We believe that, similar to how we teach writing across the curriculum, computing should be connected to domains outside pure computer science – like family, community, and school disciplines. The most important computing conversations touch communities in different ways and know no disciplinary boundaries. When educators guide students to connect computer science to conversations they are having in other school subjects, in their homes, or with their on-and-offline communities, they can enrich learning across the curriculum, and support a more culturally responsive approach to school and learning. There’s no best model for this: teachers might infuse CS into other subjects, or incorporate units into a stand-alone CS class to explore the intersections of computing and diverse fields and domains.
When we bridge school and home knowledge by putting them in conversation with each other, we take up a “syncretic” approach to learning. The term “syncretic” helps us highlight that when people bring practices from different realms together, we create new kinds of literacies out of the tensions and sparks that result, transforming and improving what and how we learn (Gutiérrez, 2014). In contrast to creating classrooms where everyday and out-of-school knowledge is seen as a pathway to more sophisticated forms of school knowledge (sometimes called hybridity in research like in Gutiérrez et al., 1999), syncretism highlights the new ideas that can emerge when home and school knowledge are both treated as legitimate forms of knowledge and brought together. For example, when Elizabeth Acevedo joins language from her various communities in her poetry, she not only brings poetry into the conversations in her community, but she also advances poetry itself. And when John carefully selects which text-to-speech voices he wants to code into the Scratch sprites depicting his family members, he opens up new conversations with his teachers about programming and representation of age and gender in digital media.
We call the merging together of literacies from different school disciplines, from computer science, and from home and community syncretic computational literacies. Teachers can design for “syncretic computational” conversations. For example, one PiLa-CS bilingual middle school science teacher, realized that her students were talking about Hurricane María shortly after it devastated Puerto Rico in the Fall of 2017. She considered what was “computational” and what was “scientific” within that conversation, and developed a unit that guided students to use Scratch to create computational models of the impacts of the storm, leveraging their own personal experiences and family histories related to hurricanes and storms. (for more on this unit and others like it, see the PiLa-CS Educator Resources page)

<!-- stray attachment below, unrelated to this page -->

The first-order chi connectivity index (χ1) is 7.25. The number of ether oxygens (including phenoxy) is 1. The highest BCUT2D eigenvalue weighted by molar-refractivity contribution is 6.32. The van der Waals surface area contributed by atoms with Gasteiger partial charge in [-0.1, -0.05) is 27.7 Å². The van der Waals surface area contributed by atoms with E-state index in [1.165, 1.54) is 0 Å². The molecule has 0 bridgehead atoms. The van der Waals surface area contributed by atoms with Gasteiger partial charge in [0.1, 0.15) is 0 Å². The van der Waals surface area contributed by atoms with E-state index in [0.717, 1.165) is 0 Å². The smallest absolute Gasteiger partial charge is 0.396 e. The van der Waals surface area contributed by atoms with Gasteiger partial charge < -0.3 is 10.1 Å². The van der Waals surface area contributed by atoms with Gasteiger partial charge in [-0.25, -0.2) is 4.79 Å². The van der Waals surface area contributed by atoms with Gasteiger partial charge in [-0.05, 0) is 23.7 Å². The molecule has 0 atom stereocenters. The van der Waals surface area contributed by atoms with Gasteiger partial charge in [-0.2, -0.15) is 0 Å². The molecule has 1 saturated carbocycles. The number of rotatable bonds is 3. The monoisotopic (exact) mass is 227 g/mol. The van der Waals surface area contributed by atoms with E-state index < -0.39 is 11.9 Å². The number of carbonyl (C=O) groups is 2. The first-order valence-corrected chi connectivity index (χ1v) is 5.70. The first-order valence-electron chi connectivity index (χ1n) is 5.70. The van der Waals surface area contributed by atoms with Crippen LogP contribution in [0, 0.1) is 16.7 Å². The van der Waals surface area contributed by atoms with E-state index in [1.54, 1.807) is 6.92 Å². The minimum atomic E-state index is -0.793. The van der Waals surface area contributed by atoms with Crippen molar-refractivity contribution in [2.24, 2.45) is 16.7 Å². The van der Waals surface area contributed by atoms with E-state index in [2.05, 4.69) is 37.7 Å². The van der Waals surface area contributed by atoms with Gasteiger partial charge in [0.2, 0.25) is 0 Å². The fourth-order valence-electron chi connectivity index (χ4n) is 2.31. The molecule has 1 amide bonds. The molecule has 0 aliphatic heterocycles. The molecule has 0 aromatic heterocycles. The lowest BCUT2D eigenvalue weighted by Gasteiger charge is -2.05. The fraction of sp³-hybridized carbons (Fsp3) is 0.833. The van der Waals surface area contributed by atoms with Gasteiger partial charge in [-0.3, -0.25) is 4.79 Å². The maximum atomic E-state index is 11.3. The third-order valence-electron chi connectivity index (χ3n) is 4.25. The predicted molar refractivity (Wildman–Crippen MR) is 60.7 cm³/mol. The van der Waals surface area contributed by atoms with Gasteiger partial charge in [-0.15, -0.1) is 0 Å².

When supporting teachers to think “syncretically,” we encourage them to start conversations that enable their students to draw on literacies from three areas:
Ways of reading, writing, speaking, creating and interacting with the world learned from friends, family, and other communities. In short, all the conversations that are outside what school traditionally centers. This could include literacies that connect to home languages, but also any kind of talk that isn’t part of official, academic language, whether it is a television show, a dinnertime conversation, or an online fan site.
Ways of reading, writing, creating, and interacting with the world from school subject areas, such as scientific discourse in science class, literary discourse in a language arts class, and so on. Just as a scientist learns to have a certain kind of discussion around hypotheses and data, or a mathematician learns to use a certain kind of argument for a proof, or a poet learns to play with and defy the grammatical patterns of prose, students are learning specialized ways of talking and thinking in their school subjects. These literacies help students communicate with others in and about those disciplines.
The real-world conversations students can use code and computing to take part in, include not only the way professional programmers might talk to each other, but also other CS literacies that underpin computing in a variety of settings. This can include the ways expert spreadsheet users debug their macros, the ways digital artists talk about and share their work, or the ways students express their concerns with the ethics of hacking or modding games.
All three of these types of literacies—community, disciplinary, and computational—already exist in the world and to varying degrees for our students. But they are not equally valued, and rarely are they brought together. School curriculum often undermines and devalues the knowledge of bi/multilingual learners’ communities. And, even among academic disciplines, CS is often held apart, seen as an inaccessible, arcane way of thinking that only people who have a “techy” bent are able to comprehend.